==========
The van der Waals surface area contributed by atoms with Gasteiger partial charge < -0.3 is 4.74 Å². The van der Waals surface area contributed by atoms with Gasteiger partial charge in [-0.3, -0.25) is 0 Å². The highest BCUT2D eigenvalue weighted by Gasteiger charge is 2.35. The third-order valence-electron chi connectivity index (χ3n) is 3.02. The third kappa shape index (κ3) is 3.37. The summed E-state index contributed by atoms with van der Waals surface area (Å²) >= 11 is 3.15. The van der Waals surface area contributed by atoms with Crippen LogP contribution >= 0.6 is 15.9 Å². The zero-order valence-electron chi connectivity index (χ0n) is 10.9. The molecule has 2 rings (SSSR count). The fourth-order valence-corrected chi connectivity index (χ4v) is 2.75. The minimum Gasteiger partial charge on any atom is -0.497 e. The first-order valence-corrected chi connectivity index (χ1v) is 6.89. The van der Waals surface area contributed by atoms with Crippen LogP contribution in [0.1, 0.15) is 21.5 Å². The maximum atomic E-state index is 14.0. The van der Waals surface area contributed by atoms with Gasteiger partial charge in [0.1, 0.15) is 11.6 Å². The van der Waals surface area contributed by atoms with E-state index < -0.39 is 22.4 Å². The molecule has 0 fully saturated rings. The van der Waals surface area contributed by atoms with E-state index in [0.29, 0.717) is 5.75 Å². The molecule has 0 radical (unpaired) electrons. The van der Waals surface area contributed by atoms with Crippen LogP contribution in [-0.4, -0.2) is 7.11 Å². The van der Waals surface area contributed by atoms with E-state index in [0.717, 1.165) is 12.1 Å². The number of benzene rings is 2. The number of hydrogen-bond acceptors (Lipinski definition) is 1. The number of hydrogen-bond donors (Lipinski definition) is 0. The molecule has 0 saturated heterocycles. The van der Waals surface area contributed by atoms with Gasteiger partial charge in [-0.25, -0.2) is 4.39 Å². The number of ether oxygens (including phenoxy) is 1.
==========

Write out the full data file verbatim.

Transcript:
The van der Waals surface area contributed by atoms with Gasteiger partial charge < -0.3 is 4.74 Å². The van der Waals surface area contributed by atoms with Gasteiger partial charge in [-0.3, -0.25) is 0 Å². The highest BCUT2D eigenvalue weighted by Gasteiger charge is 2.35. The third-order valence-electron chi connectivity index (χ3n) is 3.02. The third kappa shape index (κ3) is 3.37. The summed E-state index contributed by atoms with van der Waals surface area (Å²) >= 11 is 3.15. The van der Waals surface area contributed by atoms with Crippen LogP contribution >= 0.6 is 15.9 Å². The zero-order valence-electron chi connectivity index (χ0n) is 10.9. The molecule has 2 rings (SSSR count). The fourth-order valence-corrected chi connectivity index (χ4v) is 2.75. The minimum Gasteiger partial charge on any atom is -0.497 e. The first-order valence-corrected chi connectivity index (χ1v) is 6.89. The van der Waals surface area contributed by atoms with Crippen LogP contribution in [0.1, 0.15) is 21.5 Å². The maximum atomic E-state index is 14.0. The van der Waals surface area contributed by atoms with Gasteiger partial charge in [0.1, 0.15) is 11.6 Å². The van der Waals surface area contributed by atoms with E-state index < -0.39 is 22.4 Å². The molecule has 0 fully saturated rings. The van der Waals surface area contributed by atoms with E-state index in [0.29, 0.717) is 5.75 Å². The molecule has 0 radical (unpaired) electrons. The van der Waals surface area contributed by atoms with Crippen LogP contribution in [-0.4, -0.2) is 7.11 Å². The van der Waals surface area contributed by atoms with E-state index in [0.717, 1.165) is 12.1 Å². The number of benzene rings is 2. The number of hydrogen-bond acceptors (Lipinski definition) is 1. The number of hydrogen-bond donors (Lipinski definition) is 0. The molecule has 0 saturated heterocycles. The van der Waals surface area contributed by atoms with Gasteiger partial charge in [-0.25, -0.2) is 4.39 Å². The number of ether oxygens (including phenoxy) is 1.